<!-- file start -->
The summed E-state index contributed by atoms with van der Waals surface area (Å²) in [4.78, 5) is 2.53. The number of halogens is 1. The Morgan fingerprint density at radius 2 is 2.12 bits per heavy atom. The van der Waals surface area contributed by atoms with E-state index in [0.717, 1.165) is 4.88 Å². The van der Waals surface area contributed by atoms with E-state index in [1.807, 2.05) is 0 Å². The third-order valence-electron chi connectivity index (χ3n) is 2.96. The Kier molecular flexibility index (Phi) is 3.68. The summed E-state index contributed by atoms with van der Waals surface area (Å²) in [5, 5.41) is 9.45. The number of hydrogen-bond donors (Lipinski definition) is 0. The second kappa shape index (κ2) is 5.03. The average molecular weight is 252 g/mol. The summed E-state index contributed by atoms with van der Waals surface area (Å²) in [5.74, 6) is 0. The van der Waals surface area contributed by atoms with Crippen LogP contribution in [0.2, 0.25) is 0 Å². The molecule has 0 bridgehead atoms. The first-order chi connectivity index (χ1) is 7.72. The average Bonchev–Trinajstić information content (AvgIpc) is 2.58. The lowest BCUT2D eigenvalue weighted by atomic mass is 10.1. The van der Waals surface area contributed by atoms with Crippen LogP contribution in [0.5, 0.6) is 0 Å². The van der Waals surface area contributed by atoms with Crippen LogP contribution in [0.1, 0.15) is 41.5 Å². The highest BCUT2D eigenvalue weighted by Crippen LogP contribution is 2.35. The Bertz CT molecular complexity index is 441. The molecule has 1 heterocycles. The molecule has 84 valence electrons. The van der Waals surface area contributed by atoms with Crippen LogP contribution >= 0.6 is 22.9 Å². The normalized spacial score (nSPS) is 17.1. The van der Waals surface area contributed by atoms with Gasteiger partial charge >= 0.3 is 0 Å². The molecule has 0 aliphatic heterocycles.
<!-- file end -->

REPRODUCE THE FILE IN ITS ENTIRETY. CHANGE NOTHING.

The summed E-state index contributed by atoms with van der Waals surface area (Å²) in [4.78, 5) is 2.53. The number of halogens is 1. The Morgan fingerprint density at radius 2 is 2.12 bits per heavy atom. The van der Waals surface area contributed by atoms with E-state index in [0.717, 1.165) is 4.88 Å². The van der Waals surface area contributed by atoms with E-state index in [1.807, 2.05) is 0 Å². The third-order valence-electron chi connectivity index (χ3n) is 2.96. The Kier molecular flexibility index (Phi) is 3.68. The summed E-state index contributed by atoms with van der Waals surface area (Å²) in [5, 5.41) is 9.45. The number of hydrogen-bond donors (Lipinski definition) is 0. The second kappa shape index (κ2) is 5.03. The average molecular weight is 252 g/mol. The summed E-state index contributed by atoms with van der Waals surface area (Å²) in [5.74, 6) is 0. The van der Waals surface area contributed by atoms with Crippen LogP contribution in [0.2, 0.25) is 0 Å². The molecule has 0 bridgehead atoms. The first-order chi connectivity index (χ1) is 7.72. The average Bonchev–Trinajstić information content (AvgIpc) is 2.58. The lowest BCUT2D eigenvalue weighted by atomic mass is 10.1. The van der Waals surface area contributed by atoms with Crippen LogP contribution in [0.5, 0.6) is 0 Å². The van der Waals surface area contributed by atoms with Crippen LogP contribution in [0.1, 0.15) is 41.5 Å². The highest BCUT2D eigenvalue weighted by Crippen LogP contribution is 2.35. The Bertz CT molecular complexity index is 441. The molecule has 1 heterocycles. The molecule has 84 valence electrons. The van der Waals surface area contributed by atoms with Crippen LogP contribution >= 0.6 is 22.9 Å². The normalized spacial score (nSPS) is 17.1. The van der Waals surface area contributed by atoms with Gasteiger partial charge >= 0.3 is 0 Å². The molecule has 0 aliphatic heterocycles.